Jane Randolph Jefferson
|Jane Randolph Jefferson|
February 9, 1721
Shadwell, Tower Hamlets, London, The Kingdom of Great Britain
|Died||March 31, 1776
Massachusetts, United States
Peter (died in infancy; 1748)
Peter (died in infancy; 1750)
Jane Randolph Jefferson, née Jane Randolph (February 9, 1721 – March 31, 1776) was the wife of Peter Jefferson and the mother of president Thomas Jefferson. Born in Shadwell Parish, Tower Hamlets, London, she was the daughter of Isham Randolph, a ship's captain and planter,[a] and Jane Rogers. She was a cousin of Peyton Randolph.
Early life and education
Randolph was born in Shadwell, a maritime neighborhood of London. She most likely immigrated to Virginia as a child with her family and that her education was received entirely at home. Little is known of her; Jefferson rarely mentioned his mother.
Marriage and family
Randolph married Peter Jefferson in Virginia in 1739. Together, they had the following children:
- Jane Jefferson (1740–1765) - close to her brother Thomas, she died unmarried at age 25.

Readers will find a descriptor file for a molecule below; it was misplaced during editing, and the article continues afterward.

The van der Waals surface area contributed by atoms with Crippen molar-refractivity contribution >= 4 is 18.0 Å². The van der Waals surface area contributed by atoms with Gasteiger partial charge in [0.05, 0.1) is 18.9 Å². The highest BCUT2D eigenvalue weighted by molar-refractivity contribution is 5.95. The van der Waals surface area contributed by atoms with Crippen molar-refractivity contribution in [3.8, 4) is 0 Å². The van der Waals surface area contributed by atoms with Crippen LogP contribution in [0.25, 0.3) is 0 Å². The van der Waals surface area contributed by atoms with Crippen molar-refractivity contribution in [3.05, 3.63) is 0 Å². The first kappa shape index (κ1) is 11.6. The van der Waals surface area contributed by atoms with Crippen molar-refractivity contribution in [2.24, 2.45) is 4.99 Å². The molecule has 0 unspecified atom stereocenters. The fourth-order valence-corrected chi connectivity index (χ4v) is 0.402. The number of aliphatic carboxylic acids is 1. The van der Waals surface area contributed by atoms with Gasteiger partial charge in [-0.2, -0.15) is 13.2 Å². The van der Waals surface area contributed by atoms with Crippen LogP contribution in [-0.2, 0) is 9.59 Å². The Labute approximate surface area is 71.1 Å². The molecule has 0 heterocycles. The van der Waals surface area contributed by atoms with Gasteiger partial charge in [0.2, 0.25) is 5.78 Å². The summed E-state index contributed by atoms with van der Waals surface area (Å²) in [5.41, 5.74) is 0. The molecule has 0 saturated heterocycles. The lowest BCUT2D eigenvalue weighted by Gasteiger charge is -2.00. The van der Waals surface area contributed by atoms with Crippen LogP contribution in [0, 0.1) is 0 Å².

- Mary Jefferson Bolling (1741–1817) - her husband John Bolling served in the Virginia House of Burgesses.
- Thomas Jefferson (1743–1826), third President of the United States
- Elizabeth Jefferson (1744–1774) - mentally handicapped
- Martha Jefferson Carr (1746–1811) - her husband Dabney Carr, Thomas Jefferson's best friend, helped launch the intercolonial Committee of Correspondence in Virginia in March 1773, the first step to coordinated colonial action against Great Britain.
- Lucy Jefferson Lewis (1752–1810)
- Anna Scott Jefferson Marks (1755–1828) – twin of Randolph
- Randolph Jefferson (1755–1815) – twin of Anna Scott
|Ancestors of Jane Randolph Jefferson|
- Malone, Dumas. Jefferson, The Virginian. Jefferson and His Time. Little, Brown. 1948, 437–40.
- Brodie, Fawn M. Thomas Jefferson: An Intimate History. New York: Norton, 33–34.
- "Jane Randolph Jefferson", Monticello, Thomas Jefferson Foundation
- "Jane Randolph Jefferson". Monticello. Charlottesville, Virginia: Thomas Jefferson Foundation, Inc. February 2003. Retrieved November 1, 2010.
- Jefferson personally showed little interest in his ancestry; on his father's side he only knew of the existence of his grandfather. Malone writes that Jefferson vaguely knew that his grandfather "had a place on the Fluvanna River which he called Snowden after a mountain in Wales near which the Jeffersons were supposed once to have lived".